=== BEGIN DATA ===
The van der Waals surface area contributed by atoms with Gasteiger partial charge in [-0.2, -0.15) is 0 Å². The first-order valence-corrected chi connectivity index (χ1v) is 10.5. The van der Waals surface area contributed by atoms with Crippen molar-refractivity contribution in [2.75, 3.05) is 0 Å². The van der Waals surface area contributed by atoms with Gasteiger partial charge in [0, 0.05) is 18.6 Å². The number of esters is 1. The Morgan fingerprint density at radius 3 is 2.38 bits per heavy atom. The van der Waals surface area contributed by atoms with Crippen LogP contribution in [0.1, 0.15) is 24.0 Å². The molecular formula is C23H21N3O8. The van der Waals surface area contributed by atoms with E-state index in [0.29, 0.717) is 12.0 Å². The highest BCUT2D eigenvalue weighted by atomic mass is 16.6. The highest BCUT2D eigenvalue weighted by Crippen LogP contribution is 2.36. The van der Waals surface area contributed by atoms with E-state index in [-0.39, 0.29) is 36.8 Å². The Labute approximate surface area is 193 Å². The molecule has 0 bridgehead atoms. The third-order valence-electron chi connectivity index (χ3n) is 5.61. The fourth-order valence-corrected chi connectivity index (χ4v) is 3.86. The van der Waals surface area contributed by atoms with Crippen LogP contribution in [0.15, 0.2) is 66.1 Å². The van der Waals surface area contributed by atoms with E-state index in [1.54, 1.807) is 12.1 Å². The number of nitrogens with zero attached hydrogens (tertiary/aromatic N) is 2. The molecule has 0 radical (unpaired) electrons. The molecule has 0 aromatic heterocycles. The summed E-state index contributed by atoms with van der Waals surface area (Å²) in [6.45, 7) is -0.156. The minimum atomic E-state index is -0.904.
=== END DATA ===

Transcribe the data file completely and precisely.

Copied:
The van der Waals surface area contributed by atoms with Gasteiger partial charge in [-0.2, -0.15) is 0 Å². The first-order valence-corrected chi connectivity index (χ1v) is 10.5. The van der Waals surface area contributed by atoms with Crippen molar-refractivity contribution in [2.75, 3.05) is 0 Å². The van der Waals surface area contributed by atoms with Gasteiger partial charge in [0, 0.05) is 18.6 Å². The number of esters is 1. The Morgan fingerprint density at radius 3 is 2.38 bits per heavy atom. The van der Waals surface area contributed by atoms with Crippen LogP contribution in [0.1, 0.15) is 24.0 Å². The molecular formula is C23H21N3O8. The van der Waals surface area contributed by atoms with E-state index in [0.29, 0.717) is 12.0 Å². The highest BCUT2D eigenvalue weighted by atomic mass is 16.6. The highest BCUT2D eigenvalue weighted by Crippen LogP contribution is 2.36. The van der Waals surface area contributed by atoms with E-state index in [-0.39, 0.29) is 36.8 Å². The Labute approximate surface area is 193 Å². The molecule has 0 bridgehead atoms. The third-order valence-electron chi connectivity index (χ3n) is 5.61. The fourth-order valence-corrected chi connectivity index (χ4v) is 3.86. The van der Waals surface area contributed by atoms with Crippen LogP contribution in [0.15, 0.2) is 66.1 Å². The van der Waals surface area contributed by atoms with E-state index in [1.54, 1.807) is 12.1 Å². The number of nitrogens with zero attached hydrogens (tertiary/aromatic N) is 2. The molecule has 0 radical (unpaired) electrons. The molecule has 0 aromatic heterocycles. The summed E-state index contributed by atoms with van der Waals surface area (Å²) in [6.45, 7) is -0.156. The minimum atomic E-state index is -0.904.